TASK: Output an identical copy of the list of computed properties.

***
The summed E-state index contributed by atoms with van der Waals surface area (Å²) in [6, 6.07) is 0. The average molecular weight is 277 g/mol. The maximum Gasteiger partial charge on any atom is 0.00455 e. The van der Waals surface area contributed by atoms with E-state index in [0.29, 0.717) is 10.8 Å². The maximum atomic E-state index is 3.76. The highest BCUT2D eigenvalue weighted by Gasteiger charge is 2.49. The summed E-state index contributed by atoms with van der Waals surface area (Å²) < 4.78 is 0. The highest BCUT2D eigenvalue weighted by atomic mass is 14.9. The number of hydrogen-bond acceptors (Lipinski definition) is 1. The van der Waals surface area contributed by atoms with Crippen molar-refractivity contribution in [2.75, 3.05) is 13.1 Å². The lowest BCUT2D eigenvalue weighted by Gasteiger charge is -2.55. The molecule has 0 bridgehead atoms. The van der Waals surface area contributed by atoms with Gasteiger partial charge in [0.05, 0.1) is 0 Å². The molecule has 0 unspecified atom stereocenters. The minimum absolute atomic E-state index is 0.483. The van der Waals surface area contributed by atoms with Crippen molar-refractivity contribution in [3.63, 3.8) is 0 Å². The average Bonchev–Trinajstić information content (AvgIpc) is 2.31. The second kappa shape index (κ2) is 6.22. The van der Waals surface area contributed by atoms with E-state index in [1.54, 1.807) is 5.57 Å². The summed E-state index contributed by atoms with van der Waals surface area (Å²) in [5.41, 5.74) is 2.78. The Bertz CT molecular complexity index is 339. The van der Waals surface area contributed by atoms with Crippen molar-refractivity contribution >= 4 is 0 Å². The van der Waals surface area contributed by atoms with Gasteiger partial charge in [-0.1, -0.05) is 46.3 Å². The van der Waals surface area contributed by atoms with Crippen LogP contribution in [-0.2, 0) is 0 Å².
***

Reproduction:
The summed E-state index contributed by atoms with van der Waals surface area (Å²) in [6, 6.07) is 0. The average molecular weight is 277 g/mol. The maximum Gasteiger partial charge on any atom is 0.00455 e. The van der Waals surface area contributed by atoms with E-state index in [0.29, 0.717) is 10.8 Å². The maximum atomic E-state index is 3.76. The highest BCUT2D eigenvalue weighted by Gasteiger charge is 2.49. The summed E-state index contributed by atoms with van der Waals surface area (Å²) < 4.78 is 0. The highest BCUT2D eigenvalue weighted by atomic mass is 14.9. The number of hydrogen-bond acceptors (Lipinski definition) is 1. The van der Waals surface area contributed by atoms with Crippen molar-refractivity contribution in [2.75, 3.05) is 13.1 Å². The lowest BCUT2D eigenvalue weighted by Gasteiger charge is -2.55. The molecule has 0 bridgehead atoms. The van der Waals surface area contributed by atoms with Gasteiger partial charge in [0.05, 0.1) is 0 Å². The molecule has 0 unspecified atom stereocenters. The minimum absolute atomic E-state index is 0.483. The van der Waals surface area contributed by atoms with Crippen molar-refractivity contribution in [3.63, 3.8) is 0 Å². The average Bonchev–Trinajstić information content (AvgIpc) is 2.31. The second kappa shape index (κ2) is 6.22. The van der Waals surface area contributed by atoms with E-state index in [1.54, 1.807) is 5.57 Å². The summed E-state index contributed by atoms with van der Waals surface area (Å²) in [5.41, 5.74) is 2.78. The Bertz CT molecular complexity index is 339. The van der Waals surface area contributed by atoms with Crippen molar-refractivity contribution >= 4 is 0 Å². The van der Waals surface area contributed by atoms with Gasteiger partial charge in [-0.1, -0.05) is 46.3 Å². The van der Waals surface area contributed by atoms with Crippen LogP contribution in [-0.2, 0) is 0 Å².